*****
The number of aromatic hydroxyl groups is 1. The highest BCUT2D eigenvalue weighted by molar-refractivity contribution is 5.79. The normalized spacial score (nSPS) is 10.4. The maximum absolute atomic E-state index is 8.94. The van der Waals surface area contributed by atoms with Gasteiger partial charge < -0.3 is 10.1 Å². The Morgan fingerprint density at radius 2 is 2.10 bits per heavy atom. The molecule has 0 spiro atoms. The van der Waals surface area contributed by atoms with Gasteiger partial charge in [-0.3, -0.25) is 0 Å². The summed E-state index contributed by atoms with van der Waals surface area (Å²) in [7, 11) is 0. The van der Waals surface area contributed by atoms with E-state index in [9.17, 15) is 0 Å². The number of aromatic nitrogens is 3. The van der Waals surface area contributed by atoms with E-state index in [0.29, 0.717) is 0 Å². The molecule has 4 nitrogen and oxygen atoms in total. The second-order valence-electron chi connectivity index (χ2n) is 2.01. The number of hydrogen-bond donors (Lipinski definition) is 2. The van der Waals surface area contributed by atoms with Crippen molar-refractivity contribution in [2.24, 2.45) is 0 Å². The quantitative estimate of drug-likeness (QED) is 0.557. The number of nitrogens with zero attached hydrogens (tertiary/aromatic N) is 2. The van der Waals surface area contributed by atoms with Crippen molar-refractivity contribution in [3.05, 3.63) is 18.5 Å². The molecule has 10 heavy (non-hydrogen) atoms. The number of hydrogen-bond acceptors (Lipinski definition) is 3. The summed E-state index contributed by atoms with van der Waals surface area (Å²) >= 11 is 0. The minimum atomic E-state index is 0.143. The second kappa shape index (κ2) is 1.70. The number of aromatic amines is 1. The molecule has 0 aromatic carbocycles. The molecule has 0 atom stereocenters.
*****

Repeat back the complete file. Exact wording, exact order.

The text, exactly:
The number of aromatic hydroxyl groups is 1. The highest BCUT2D eigenvalue weighted by molar-refractivity contribution is 5.79. The normalized spacial score (nSPS) is 10.4. The maximum absolute atomic E-state index is 8.94. The van der Waals surface area contributed by atoms with Gasteiger partial charge < -0.3 is 10.1 Å². The Morgan fingerprint density at radius 2 is 2.10 bits per heavy atom. The molecule has 0 spiro atoms. The van der Waals surface area contributed by atoms with Gasteiger partial charge in [-0.3, -0.25) is 0 Å². The summed E-state index contributed by atoms with van der Waals surface area (Å²) in [7, 11) is 0. The van der Waals surface area contributed by atoms with E-state index in [9.17, 15) is 0 Å². The number of aromatic nitrogens is 3. The van der Waals surface area contributed by atoms with E-state index in [0.29, 0.717) is 0 Å². The molecule has 4 nitrogen and oxygen atoms in total. The second-order valence-electron chi connectivity index (χ2n) is 2.01. The number of hydrogen-bond donors (Lipinski definition) is 2. The van der Waals surface area contributed by atoms with Crippen molar-refractivity contribution in [2.24, 2.45) is 0 Å². The quantitative estimate of drug-likeness (QED) is 0.557. The number of nitrogens with zero attached hydrogens (tertiary/aromatic N) is 2. The van der Waals surface area contributed by atoms with Crippen molar-refractivity contribution in [3.05, 3.63) is 18.5 Å². The molecule has 10 heavy (non-hydrogen) atoms. The number of hydrogen-bond acceptors (Lipinski definition) is 3. The summed E-state index contributed by atoms with van der Waals surface area (Å²) >= 11 is 0. The minimum atomic E-state index is 0.143. The second kappa shape index (κ2) is 1.70. The number of aromatic amines is 1. The molecule has 0 aromatic carbocycles. The molecule has 0 atom stereocenters.